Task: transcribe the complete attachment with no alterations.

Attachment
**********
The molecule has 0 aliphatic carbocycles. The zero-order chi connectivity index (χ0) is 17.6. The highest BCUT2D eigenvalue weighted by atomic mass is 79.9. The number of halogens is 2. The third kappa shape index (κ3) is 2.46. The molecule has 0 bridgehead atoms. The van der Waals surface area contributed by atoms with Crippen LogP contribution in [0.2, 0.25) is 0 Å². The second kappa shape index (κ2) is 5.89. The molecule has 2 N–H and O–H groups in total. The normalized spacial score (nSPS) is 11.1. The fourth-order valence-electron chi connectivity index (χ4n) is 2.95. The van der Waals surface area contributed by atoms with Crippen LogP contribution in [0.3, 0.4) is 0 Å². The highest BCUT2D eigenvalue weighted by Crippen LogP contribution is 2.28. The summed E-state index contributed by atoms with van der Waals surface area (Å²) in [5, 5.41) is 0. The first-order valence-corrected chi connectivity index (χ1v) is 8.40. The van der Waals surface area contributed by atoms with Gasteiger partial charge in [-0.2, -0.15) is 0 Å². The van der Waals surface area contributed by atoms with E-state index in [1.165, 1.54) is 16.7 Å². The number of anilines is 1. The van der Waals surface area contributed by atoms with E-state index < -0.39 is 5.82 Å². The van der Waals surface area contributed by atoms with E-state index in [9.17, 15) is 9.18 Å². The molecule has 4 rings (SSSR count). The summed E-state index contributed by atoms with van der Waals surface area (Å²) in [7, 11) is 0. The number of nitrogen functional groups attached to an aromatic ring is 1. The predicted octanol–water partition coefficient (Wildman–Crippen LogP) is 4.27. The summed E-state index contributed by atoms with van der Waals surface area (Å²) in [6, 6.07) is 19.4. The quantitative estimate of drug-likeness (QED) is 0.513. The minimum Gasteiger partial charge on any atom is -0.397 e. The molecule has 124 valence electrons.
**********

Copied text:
The molecule has 0 aliphatic carbocycles. The zero-order chi connectivity index (χ0) is 17.6. The highest BCUT2D eigenvalue weighted by atomic mass is 79.9. The number of halogens is 2. The third kappa shape index (κ3) is 2.46. The molecule has 0 bridgehead atoms. The van der Waals surface area contributed by atoms with Crippen LogP contribution in [0.2, 0.25) is 0 Å². The second kappa shape index (κ2) is 5.89. The molecule has 2 N–H and O–H groups in total. The normalized spacial score (nSPS) is 11.1. The fourth-order valence-electron chi connectivity index (χ4n) is 2.95. The van der Waals surface area contributed by atoms with Crippen LogP contribution in [0.3, 0.4) is 0 Å². The highest BCUT2D eigenvalue weighted by Crippen LogP contribution is 2.28. The summed E-state index contributed by atoms with van der Waals surface area (Å²) in [5, 5.41) is 0. The first-order valence-corrected chi connectivity index (χ1v) is 8.40. The van der Waals surface area contributed by atoms with Gasteiger partial charge in [-0.2, -0.15) is 0 Å². The van der Waals surface area contributed by atoms with E-state index in [1.165, 1.54) is 16.7 Å². The number of anilines is 1. The van der Waals surface area contributed by atoms with E-state index < -0.39 is 5.82 Å². The van der Waals surface area contributed by atoms with E-state index in [9.17, 15) is 9.18 Å². The molecule has 4 rings (SSSR count). The summed E-state index contributed by atoms with van der Waals surface area (Å²) in [7, 11) is 0. The number of nitrogen functional groups attached to an aromatic ring is 1. The predicted octanol–water partition coefficient (Wildman–Crippen LogP) is 4.27. The summed E-state index contributed by atoms with van der Waals surface area (Å²) in [6, 6.07) is 19.4. The quantitative estimate of drug-likeness (QED) is 0.513. The minimum Gasteiger partial charge on any atom is -0.397 e. The molecule has 124 valence electrons.